Nightlife and Eating Out

Tegucigalpa has a wide range of standards of food so the city will almost certainly be able to suit your needs. On the higher class range, the restaurant El Patio, on Bulevar Morazan, will serve fantastic local meat dishes whilst there are cheaper places down town that will serve a good variation of food from steaks to pizzas. Beware that when you get around this area of Central America, it is not rare to see guards with machine guns guarding the restaurants. Although this looks extremely intimidating, these guards are there to put off any potential bandits idea of a robbery and the restaurants are entirely safe.

Tegucigalpa is not a clubbing mecca, but you can find many fun and not too seedy discotheques in the centre of town. The bars in the centre are usually quite fun too but be wary of the bars on the outer, less touristy parts of the city which can be a little unfriendly towards western looking people.

Tourist Information

Clarion Hotel Real TegucigalpaJuan Manuel Galvez 1521TegucigalpaHonduras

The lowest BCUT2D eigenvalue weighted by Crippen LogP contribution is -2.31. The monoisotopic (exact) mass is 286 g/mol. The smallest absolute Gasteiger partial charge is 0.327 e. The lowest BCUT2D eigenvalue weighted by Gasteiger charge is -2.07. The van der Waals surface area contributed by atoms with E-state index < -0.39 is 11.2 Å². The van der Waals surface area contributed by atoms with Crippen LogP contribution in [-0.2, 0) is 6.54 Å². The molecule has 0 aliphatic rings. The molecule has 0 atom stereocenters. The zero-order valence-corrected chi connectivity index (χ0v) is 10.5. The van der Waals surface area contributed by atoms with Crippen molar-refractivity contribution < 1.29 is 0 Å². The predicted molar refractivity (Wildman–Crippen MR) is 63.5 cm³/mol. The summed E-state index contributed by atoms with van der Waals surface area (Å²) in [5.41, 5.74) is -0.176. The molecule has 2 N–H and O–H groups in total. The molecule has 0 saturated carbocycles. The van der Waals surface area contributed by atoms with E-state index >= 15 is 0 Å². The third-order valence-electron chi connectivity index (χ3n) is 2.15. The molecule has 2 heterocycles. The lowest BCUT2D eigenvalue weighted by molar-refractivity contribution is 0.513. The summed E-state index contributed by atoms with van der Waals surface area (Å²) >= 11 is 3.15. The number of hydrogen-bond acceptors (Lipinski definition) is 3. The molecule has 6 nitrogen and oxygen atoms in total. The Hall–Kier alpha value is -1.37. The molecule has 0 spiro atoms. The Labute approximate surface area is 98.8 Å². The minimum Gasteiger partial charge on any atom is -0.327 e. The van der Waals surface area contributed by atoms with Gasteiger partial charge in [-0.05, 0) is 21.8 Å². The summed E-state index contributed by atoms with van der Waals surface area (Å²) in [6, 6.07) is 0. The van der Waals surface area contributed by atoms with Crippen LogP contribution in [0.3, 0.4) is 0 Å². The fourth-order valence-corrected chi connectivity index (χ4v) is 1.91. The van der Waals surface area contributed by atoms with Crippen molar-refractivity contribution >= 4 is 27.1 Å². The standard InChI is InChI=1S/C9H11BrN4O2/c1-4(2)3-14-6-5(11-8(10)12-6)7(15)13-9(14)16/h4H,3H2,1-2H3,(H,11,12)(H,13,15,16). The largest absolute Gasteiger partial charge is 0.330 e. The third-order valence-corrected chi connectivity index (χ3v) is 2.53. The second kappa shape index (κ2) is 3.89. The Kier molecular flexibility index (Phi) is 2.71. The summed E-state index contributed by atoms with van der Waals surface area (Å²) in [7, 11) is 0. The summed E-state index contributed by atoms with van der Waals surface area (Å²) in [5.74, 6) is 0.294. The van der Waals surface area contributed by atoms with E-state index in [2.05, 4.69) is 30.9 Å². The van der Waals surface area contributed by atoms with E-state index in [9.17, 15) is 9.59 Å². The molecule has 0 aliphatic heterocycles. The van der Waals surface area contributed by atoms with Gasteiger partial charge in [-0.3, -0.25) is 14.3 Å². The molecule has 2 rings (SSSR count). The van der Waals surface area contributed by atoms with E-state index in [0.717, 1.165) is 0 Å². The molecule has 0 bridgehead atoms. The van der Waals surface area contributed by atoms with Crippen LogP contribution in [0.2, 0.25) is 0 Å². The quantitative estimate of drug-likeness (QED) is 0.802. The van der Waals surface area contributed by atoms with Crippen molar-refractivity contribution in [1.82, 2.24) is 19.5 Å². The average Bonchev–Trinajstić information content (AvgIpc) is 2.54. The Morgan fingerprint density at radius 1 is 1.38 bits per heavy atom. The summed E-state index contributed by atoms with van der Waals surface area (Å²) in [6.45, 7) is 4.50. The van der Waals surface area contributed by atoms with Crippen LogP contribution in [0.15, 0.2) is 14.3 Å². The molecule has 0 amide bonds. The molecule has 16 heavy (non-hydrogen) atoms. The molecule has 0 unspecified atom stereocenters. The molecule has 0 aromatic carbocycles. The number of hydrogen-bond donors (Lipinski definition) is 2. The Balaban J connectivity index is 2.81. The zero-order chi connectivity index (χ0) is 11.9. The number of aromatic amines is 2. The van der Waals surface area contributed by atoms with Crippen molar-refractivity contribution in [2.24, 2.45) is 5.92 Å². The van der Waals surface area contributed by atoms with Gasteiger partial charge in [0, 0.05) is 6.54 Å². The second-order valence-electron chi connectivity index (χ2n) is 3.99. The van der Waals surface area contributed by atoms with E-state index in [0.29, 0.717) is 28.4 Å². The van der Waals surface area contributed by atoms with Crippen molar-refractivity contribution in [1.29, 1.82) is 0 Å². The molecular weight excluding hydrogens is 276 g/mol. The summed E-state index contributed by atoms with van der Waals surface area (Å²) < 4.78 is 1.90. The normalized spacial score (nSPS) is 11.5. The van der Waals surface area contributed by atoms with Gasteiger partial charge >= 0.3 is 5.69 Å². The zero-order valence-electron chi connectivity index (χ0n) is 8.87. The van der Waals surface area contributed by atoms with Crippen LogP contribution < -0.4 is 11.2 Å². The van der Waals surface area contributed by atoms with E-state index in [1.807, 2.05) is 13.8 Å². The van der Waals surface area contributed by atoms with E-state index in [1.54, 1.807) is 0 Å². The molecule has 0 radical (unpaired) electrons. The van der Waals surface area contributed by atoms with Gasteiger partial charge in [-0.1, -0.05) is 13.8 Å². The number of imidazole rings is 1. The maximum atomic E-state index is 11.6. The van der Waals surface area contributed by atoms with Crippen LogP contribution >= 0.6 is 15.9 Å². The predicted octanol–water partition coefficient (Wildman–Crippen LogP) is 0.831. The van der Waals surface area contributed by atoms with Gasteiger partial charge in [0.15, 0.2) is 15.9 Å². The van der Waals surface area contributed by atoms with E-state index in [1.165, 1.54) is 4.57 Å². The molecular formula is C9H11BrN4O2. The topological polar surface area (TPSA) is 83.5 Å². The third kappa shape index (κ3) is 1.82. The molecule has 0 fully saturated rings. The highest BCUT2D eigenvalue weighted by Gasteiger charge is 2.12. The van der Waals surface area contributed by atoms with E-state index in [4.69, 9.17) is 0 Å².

• Tel: +504 286 6000
  • Website: [http://www.clarion-tegucigalpa.gruporeal.com/ www.clarion-tegucigalpa.gruporeal.com/]


Coming from the UK, flights usually require a connection via Newark Airport New York to Toncontin International airport which is the official airport for Tegucigalpa. It is small and has a very short runway so has a reputation is one of the more precarious places to land in the world. Pilots and plane enthusiasts alike have claimed to be big fans of it but there is no real need to worry about flying into it. It is about seven kilometres from the city and taxis are readily available from the airport.